Winter Recipes from the Collective|Paperback (2024)

Named a Best Book of the Year by Financial Times, Irish Times, Library Journal, Lit Hub, and NPR

"An exquisitely small collection—the way an atom that contains the world is small—that further solidifies Glück’s place as one of the eminent poets of our time . . . These recipes for winter offer a robust meal that feeds both spirit and soul, about the nature of life, and time, prepared by one of our finest poets." —Mandana Chaffa, The Chicago Review of Books

"[Winter Recipes from the Collective] is refreshing in its willingness to confront the uncertainties and anxieties ignited by our current predicament, in which predictions of our collective future alternate between the terrifying and the inscrutable . . . Reading Glück’s new poems is a joyful experience, as reading great poetry always is." —Troy Jollimore, The Washington Post

"Winter Recipes from the Collective is . . . a book of fifteen poems ghostly, spectral, and often attenuated . . . These poems have the contemplative force and invitation of haiku. They start deep and sink deeper, happy to be as prosy and plain as a Midwestern summer. This is a brilliant, scary book." —William Logan, The New Criterion

"This is an intensely technical book and a work of extreme concision, in which complicated feelings have been pared down to their minimum and a life’s worth of experience reduced to strange, sometimes tender and sometimes ominous detail." —Anahid Nersessian, The New York Review of Books

“[Glück is] a masterful writer who delights in weaving surprises into her poetry. She does not serve up easy interpretations or convenient summaries. And, for a poet who is accused of being too cool for her own good, Glück frequently dabbles in warmth and humor, both qualities amply displayed in this volume.” —Robert Israel, The Arts Fuse

"Glück’s work builds on an inquiring sense of wonder over our human experience and fortitude . . . The Nobel committee praised the 'austere beauty' of Glück’s poems; this marvelous collection adds warmth and wit." —Raúl Niño, Booklist (Starred Review)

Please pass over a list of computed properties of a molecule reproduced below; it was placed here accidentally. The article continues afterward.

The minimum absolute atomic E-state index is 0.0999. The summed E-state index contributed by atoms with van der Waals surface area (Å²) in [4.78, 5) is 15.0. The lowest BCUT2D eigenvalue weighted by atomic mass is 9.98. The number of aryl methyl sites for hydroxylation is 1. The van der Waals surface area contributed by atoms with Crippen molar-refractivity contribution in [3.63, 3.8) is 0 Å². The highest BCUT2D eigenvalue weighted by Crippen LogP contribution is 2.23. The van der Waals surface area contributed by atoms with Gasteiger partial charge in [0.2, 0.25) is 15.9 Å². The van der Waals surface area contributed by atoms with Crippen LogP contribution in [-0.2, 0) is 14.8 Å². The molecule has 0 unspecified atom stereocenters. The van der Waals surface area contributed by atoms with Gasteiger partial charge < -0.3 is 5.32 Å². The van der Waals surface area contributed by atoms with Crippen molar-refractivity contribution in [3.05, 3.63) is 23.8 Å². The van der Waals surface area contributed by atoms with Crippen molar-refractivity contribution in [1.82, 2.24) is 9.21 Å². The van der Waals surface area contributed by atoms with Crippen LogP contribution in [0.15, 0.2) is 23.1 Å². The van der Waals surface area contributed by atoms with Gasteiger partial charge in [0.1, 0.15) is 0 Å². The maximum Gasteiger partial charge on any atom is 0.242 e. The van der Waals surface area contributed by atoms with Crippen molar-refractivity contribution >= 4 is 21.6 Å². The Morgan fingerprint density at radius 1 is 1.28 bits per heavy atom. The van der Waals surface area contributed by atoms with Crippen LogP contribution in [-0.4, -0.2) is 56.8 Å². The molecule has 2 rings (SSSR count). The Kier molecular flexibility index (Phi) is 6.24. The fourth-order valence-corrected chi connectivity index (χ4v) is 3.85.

“[Glück is] a fastidiously exact truth-teller; her lucid poems pretend to a plainness that’s really the simplicity of something more fully worked out than the rest of us can manage . . . [Winter Recipes from the Collective] examines close relationships without the sweetener of correct sentiment, recording the universal stages of human life through a woman’s experience.” —Fiona Sampson, The Guardian (UK)

“It seems to me that Glück’s preoccupations are what poetry is for . . . [Her voice] is dazzlingly, thrillingly cold, like the coldness of nights we call glittering.” —Elisa Gabbert, The New York Times

“[Winter Recipes from the Collective] mines the variegated beats of human existence for something shared and intimate . . . beckoning the reader to enter in conversation with one of the great poets of our times.” —Kevin Lozano, Vulture

"Glück considers a primary human loneliness in humane, reflective poems that are deeply engaged with the idea of being alone with oneself . . . With this magnificent collection, a great poet delivers a treatise on how to live and die." —Publishers Weekly (Starred Review)

“Louise Glück speaks in softer voices in her first post-Nobel collection . . . [T]here is an unlikely kind of comfort here, as well as a kind of dark resolve, the knowledge that luck and joy are always fleeting . . . Reading her, I feel much less alone.” —Craig Morgan Teicher, NPR